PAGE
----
Catapult  Banner



Youtube graphic
I have a youtube channel with over 700 Videos!

Hi, Thanks for visiting my website. My name is Will and if you have questions
or would like to
contribute projects or ideas you can contact me Will

Katy's Catapult (The Katypult!)

Here is an excellent little catapult that is very powerful and easy to build. It was submitted by a web visitor (Todd). His daughter Katy F. made it. And he tells us about how it was made.

This is a terrific little catapult!!!


Attached are photos of a catapult built by Katy, my daughter (with my help) for her physics class.  It is very simple, very strong and extremely effective.  We launched marshmallows as far as 50 feet.  Her  catapult out performed all her classmates entries and earned her a 100 for a grade.  More telling, her teacher said "this is awesome, can I keep it?"  He still has it.  I hope you like it.





We built it from scrap SPF wood I already had in the garage.  We used 5/16" dowels and carpenter glue to pin the wood frame together.  The throwing arm is made of an old plastic handle from a metal BBQ grill brush.  We thought the plastic would stand up to the repeated pounding better than wood which might crack along the grain, or near a knot.  We used self adhesive felt pads along the arm where it contacts the stop bar for a little cushion.  The bucket is a 1 Tbl spoon measuring scoop with the handle cut off.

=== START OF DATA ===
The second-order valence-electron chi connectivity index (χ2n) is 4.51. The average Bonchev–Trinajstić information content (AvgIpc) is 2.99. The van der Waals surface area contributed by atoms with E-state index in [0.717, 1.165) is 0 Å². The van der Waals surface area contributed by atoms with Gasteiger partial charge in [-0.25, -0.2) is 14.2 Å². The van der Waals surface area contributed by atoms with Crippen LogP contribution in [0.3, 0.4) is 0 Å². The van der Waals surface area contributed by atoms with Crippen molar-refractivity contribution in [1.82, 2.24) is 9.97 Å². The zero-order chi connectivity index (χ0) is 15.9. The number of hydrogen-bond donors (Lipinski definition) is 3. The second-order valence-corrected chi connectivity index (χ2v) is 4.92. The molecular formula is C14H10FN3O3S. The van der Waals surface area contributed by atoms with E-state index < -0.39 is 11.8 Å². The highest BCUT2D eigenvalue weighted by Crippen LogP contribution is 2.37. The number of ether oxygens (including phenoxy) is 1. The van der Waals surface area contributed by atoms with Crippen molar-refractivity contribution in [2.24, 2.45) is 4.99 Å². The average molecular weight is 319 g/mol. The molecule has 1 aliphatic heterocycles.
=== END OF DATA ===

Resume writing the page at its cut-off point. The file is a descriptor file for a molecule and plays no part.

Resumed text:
The pivot for the throwing arm is a 1/4" bolt and the stop arm is a 5/16" bolt.  There are multiple locations for the stop bar so we could judge the difference in range at various stop angles.  We found 45 degrees gave the most range by a wide margin. 






The springs were bought off the hardware rack at Lowe's.  Initially we used only one center mounted spring.  However we were dissatisfied with the range, so we went with dual side mounted springs.  We also moved the springs to arm attachment point closer to the bucket to add tension.  Afterwards, we were satisfied with the performance. 

The trigger consists of two hook eyes, one mounted to the bucket and one mounted to the frame base, with a 12 common nail run through them.  Just snatch the string attached to the nail and you get a clean, quick, consistent launch every time.

Its not a fancy as most of the catapults on your site, but its simplicity and functionality made it great for a high school physics project.  Having less than $10 in it makes it a perfect high school physics project.



Sign up for my newsletter!

Do you like making projects and exploring a variety of hobbies?

Sign up for my free newsletter. I give you regular updates on hobbies and projects you can make. it is totally free and I don't share your email with anybody.tally free and I don't share your email with anybody.